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192Implicit Escape of "this"

Posted: 2011-05-31Category: ConcurrencyJava Version: 1.5+Dr. Heinz M. Kabutz
 

Abstract: We should never allow references to our objects to escape before all the final fields have been set, otherwise we can cause race conditions. In this newsletter we explore how this is possible to do.

 

Welcome to the 192nd issue of The Java(tm) Specialists' Newsletter, which I am writing underneath some plane trees on the 1821 square of Chania. Last week Kirk Pepperdine ran his performance course at our conference room, so we had our hands full showing the students Cretan hospitality. I managed to convince them to join me on a short walk to a beach that no one I knew had ever been to. After about an hour of scrambling down a ravine, over boulders and squeezing through dense vegetation, we realised that the light was fading and decided to rather head back again. It was a great adventure for my three kids, aged 4 to 12. I am going back this Friday with brother-in-law Cam to scout the place out properly.

We are running an open spaces conference here in Crete at the end of August. Please let us know if you are interested in attending. We have space for about another five people. The conference is free, but of course you need to pay your own transport here.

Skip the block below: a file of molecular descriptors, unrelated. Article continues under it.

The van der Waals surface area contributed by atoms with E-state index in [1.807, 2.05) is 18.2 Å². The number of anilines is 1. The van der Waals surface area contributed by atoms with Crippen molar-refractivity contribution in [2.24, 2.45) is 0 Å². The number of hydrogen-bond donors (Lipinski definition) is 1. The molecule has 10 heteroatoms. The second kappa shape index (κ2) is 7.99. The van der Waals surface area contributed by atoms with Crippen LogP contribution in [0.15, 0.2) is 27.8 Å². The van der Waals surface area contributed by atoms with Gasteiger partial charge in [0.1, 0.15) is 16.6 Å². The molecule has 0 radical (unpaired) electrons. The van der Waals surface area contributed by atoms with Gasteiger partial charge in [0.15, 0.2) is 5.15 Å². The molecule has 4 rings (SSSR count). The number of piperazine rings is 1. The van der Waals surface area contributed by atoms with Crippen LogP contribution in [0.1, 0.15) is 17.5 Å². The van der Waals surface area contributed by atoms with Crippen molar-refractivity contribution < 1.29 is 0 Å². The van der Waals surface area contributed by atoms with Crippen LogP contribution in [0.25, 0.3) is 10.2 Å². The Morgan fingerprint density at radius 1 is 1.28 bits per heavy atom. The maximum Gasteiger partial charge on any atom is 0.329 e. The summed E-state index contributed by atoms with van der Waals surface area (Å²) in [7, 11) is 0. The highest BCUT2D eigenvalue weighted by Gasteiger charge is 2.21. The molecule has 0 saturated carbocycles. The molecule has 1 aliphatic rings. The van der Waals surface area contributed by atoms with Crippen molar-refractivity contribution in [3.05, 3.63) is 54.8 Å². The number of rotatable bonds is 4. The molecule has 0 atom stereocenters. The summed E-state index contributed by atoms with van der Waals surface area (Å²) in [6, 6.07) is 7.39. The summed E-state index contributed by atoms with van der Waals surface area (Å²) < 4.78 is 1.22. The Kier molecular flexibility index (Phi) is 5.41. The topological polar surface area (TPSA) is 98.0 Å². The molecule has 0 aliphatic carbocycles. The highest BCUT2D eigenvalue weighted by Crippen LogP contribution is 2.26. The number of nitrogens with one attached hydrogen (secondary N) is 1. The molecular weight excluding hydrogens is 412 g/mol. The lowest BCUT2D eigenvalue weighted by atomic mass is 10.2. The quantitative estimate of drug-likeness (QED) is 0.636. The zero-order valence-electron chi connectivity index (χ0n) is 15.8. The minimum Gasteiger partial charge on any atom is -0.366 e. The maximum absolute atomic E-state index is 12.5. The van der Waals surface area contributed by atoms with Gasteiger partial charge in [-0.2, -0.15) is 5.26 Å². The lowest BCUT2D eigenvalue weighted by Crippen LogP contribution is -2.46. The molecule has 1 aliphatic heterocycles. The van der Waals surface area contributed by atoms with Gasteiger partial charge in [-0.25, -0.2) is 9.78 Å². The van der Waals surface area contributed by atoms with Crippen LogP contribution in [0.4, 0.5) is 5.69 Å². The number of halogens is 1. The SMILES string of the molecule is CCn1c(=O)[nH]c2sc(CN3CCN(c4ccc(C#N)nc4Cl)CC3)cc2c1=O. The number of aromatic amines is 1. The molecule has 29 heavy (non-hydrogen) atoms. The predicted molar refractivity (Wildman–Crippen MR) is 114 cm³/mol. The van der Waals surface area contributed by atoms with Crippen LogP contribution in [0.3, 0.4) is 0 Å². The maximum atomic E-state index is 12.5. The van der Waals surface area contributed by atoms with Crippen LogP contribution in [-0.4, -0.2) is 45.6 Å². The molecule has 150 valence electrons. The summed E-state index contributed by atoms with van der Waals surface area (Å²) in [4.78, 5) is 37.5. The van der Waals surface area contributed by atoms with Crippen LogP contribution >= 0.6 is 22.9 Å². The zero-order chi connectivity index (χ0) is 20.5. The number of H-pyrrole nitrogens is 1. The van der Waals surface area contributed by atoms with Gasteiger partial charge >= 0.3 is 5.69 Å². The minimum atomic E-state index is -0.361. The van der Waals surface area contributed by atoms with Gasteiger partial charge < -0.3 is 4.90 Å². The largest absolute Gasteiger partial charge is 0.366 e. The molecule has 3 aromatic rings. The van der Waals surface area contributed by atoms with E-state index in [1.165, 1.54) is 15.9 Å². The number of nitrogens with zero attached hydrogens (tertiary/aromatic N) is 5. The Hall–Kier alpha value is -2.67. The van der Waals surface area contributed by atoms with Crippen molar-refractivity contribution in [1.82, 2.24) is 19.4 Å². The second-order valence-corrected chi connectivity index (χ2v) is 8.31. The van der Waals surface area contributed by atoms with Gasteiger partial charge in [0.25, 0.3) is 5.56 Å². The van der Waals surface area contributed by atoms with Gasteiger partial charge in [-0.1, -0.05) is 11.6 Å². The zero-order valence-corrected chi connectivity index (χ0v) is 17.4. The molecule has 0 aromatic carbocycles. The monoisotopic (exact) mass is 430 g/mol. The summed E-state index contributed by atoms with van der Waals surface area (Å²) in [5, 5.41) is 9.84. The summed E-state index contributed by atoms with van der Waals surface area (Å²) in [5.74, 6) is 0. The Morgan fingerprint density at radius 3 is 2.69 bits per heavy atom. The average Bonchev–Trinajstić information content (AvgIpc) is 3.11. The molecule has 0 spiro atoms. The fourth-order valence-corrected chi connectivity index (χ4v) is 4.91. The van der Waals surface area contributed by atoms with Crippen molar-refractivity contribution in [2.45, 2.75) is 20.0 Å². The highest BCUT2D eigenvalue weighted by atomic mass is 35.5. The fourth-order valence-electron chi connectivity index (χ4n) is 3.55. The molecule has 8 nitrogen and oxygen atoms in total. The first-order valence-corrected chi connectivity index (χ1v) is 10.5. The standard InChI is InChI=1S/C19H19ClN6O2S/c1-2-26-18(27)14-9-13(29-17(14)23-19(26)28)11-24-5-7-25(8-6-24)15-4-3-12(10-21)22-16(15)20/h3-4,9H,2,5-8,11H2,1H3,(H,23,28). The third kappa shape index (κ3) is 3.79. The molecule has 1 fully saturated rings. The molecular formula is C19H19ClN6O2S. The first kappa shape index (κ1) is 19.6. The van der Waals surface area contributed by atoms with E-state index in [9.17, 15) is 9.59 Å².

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Implicit Escape of "this"

A few weeks ago, one of my friends sent me a question about section 3.2 of Java Concurrency in Practice. He could not understand how a method in Class A with a reference to an inner class in class B could obtain a reference to the outer class B. My friend thought that Brian might have meant that you could access the object via reflection.

For those of you who do not own the book yet, here is Brian's statement from Section 3.2 (this is one book that you really want to own though):

Java Concurrency in Practice, Section 3.2: A final [heinz: Brian means "final" as in "last", not as in Java final] mechanism by which an object or its internal state can be published is to publish an inner class instance, as shown in ThisEscape in Listing 3.7. When ThisEscape publishes the EventListener, it implicitly publishes the enclosing ThisEscape instance as well, because inner class instances contain a hidden reference to the enclosing instance.

//-------------------------Listing 3.7-------------------------
public class ThisEscape {
  public ThisEscape(EventSource source) {
    source.registerListener(
      new EventListener() {
        public void onEvent(Event e) {
          doSomething(e);
        }
      });
  }
}
  

Since my good friend was puzzling about this, I decided to expand the ThisEscape class with its own fields and doSomething() method and some additional code to demonstrate a possible data race.

In my class, I have a final field num that is initialized in the constructor. However, before it is set to 42, we register an anonymous inner class, which also leaks a pointer to the enclosing object.

import java.util.*;